Ohashi believes that people need to take responsibility for themselves. Clients need to take responsibility for improving their health, students for their own learning, and instructors for their continued learning and financial well-being. Ohashi wanted instructors to be self-sufficient rather than rely on the Institute for their livelihood. Thus, in 1995, the Institute established an outreach program allowing instructors to teach anywhere they liked, without having to set up an entire school. Result: the Institute could access different niche and geographical markets and more and more people could be introduced to the physical, psychological and emotional benefits of Ohashiatsu.
The New Millennium
With greater and great technological communications advances, Ohashi is concerned about human well-being. “The more technology advances, the more people are becoming isolated. You don’t have to contact another human being to get what you need to survive – you can do everything over the Internet. But people need people. We need human interaction, human touch. The more technology, the more touch we need. I call this “High Tech/High Touch.”
Society has now embraced “alternative” knowledge and modalities. We continually hear about a “new” therapy, but, of course, we know that these “new” therapies are what philosophers, monks, healers and indigenous peoples around the world have known for centuries.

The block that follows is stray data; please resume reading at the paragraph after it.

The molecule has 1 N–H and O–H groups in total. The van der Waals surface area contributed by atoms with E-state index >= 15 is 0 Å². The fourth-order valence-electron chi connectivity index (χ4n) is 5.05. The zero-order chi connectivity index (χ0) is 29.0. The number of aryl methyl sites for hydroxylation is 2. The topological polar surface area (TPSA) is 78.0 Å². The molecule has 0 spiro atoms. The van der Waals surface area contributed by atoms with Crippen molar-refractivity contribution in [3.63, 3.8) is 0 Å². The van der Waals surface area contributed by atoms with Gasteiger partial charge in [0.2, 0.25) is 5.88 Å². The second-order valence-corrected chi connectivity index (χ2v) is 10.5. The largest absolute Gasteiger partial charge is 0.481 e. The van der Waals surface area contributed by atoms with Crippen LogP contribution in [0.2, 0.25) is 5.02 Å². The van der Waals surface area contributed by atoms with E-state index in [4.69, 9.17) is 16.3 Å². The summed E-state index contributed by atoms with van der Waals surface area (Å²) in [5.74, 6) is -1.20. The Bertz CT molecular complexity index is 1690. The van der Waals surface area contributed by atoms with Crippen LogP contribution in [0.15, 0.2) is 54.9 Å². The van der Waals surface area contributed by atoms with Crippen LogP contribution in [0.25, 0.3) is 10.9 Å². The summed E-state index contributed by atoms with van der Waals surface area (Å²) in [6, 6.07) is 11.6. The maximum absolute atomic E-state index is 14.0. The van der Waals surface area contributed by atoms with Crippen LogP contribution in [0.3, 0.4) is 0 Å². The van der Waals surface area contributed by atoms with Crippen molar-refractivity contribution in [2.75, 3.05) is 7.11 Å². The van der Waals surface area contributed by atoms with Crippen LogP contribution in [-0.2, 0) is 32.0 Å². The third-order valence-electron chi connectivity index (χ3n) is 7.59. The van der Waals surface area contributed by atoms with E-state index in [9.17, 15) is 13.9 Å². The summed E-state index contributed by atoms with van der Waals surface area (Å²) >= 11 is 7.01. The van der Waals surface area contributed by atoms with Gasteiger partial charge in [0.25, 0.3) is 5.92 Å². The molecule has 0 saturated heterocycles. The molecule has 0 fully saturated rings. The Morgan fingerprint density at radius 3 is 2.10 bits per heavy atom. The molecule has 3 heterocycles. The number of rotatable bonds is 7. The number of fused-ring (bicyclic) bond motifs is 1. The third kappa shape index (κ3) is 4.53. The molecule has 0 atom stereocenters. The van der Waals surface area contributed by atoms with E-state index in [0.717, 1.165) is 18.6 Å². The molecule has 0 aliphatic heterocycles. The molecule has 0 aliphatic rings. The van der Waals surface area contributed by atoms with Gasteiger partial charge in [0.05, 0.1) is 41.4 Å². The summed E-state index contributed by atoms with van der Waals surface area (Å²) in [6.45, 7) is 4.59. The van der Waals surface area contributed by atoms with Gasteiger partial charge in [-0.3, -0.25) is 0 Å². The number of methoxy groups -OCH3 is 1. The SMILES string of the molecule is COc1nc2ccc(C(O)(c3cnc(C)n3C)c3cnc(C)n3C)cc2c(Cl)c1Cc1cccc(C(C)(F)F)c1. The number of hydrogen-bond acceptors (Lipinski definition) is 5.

Ohashi developed a series of videos for students. With the advent of the DVD, Ohashi created a new series that addresses the public at large. A new e-book will be published soon. He continues to travel around the world teaching his courses and new instructors. To date, Ohashi and his instructors have taught in the US, Canada, Italy, England, Germany, Austria, Switzerland, Sweden, Bali, Belgium, Costa Rica, Israel, Burkina Faso, French Guinea, Russia, and the Netherlands. In 2015, Ohashi will introduce his modality to students in Melbourne, Australia; Istanbul, Turkey; and Zagreb, Croatia.
As more and more people look to alternative modalities for their health and well-being, the Ohashi Institute and the Ohashi Method®/Ohashiatsu® are ready to provide the world with more instructors to teach people to help themselves. And Ohashi’s techniques, method and teaching will continue to emphasize communication and synergism between two people, on the self-development of the giver, as well as the receiver, and on harmony for both.